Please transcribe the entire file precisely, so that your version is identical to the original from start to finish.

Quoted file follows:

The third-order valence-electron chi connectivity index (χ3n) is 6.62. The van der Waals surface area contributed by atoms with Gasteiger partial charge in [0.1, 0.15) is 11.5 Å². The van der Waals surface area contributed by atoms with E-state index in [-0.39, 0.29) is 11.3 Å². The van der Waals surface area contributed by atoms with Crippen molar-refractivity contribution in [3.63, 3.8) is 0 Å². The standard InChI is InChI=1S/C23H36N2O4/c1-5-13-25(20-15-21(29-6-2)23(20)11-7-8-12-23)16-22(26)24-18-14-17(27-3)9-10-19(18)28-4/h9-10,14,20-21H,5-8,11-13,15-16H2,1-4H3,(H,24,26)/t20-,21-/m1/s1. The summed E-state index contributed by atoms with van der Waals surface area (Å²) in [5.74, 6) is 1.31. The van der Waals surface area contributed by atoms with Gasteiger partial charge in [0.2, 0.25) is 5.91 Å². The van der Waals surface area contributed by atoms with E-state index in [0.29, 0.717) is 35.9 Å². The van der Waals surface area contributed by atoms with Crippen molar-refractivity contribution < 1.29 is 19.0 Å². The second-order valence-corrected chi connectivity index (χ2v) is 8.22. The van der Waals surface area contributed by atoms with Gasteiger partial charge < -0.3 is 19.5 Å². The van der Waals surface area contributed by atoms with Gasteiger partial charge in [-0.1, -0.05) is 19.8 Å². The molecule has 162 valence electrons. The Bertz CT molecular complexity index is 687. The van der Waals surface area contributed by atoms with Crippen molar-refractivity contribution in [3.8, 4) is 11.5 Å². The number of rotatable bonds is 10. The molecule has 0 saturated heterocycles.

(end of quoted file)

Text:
The third-order valence-electron chi connectivity index (χ3n) is 6.62. The van der Waals surface area contributed by atoms with Gasteiger partial charge in [0.1, 0.15) is 11.5 Å². The van der Waals surface area contributed by atoms with E-state index in [-0.39, 0.29) is 11.3 Å². The van der Waals surface area contributed by atoms with Crippen molar-refractivity contribution in [3.63, 3.8) is 0 Å². The standard InChI is InChI=1S/C23H36N2O4/c1-5-13-25(20-15-21(29-6-2)23(20)11-7-8-12-23)16-22(26)24-18-14-17(27-3)9-10-19(18)28-4/h9-10,14,20-21H,5-8,11-13,15-16H2,1-4H3,(H,24,26)/t20-,21-/m1/s1. The summed E-state index contributed by atoms with van der Waals surface area (Å²) in [5.74, 6) is 1.31. The van der Waals surface area contributed by atoms with Gasteiger partial charge in [0.2, 0.25) is 5.91 Å². The van der Waals surface area contributed by atoms with E-state index in [0.29, 0.717) is 35.9 Å². The van der Waals surface area contributed by atoms with Crippen molar-refractivity contribution < 1.29 is 19.0 Å². The second-order valence-corrected chi connectivity index (χ2v) is 8.22. The van der Waals surface area contributed by atoms with Gasteiger partial charge < -0.3 is 19.5 Å². The van der Waals surface area contributed by atoms with Gasteiger partial charge in [-0.1, -0.05) is 19.8 Å². The molecule has 162 valence electrons. The Bertz CT molecular complexity index is 687. The van der Waals surface area contributed by atoms with Crippen molar-refractivity contribution in [3.8, 4) is 11.5 Å². The number of rotatable bonds is 10. The molecule has 0 saturated heterocycles.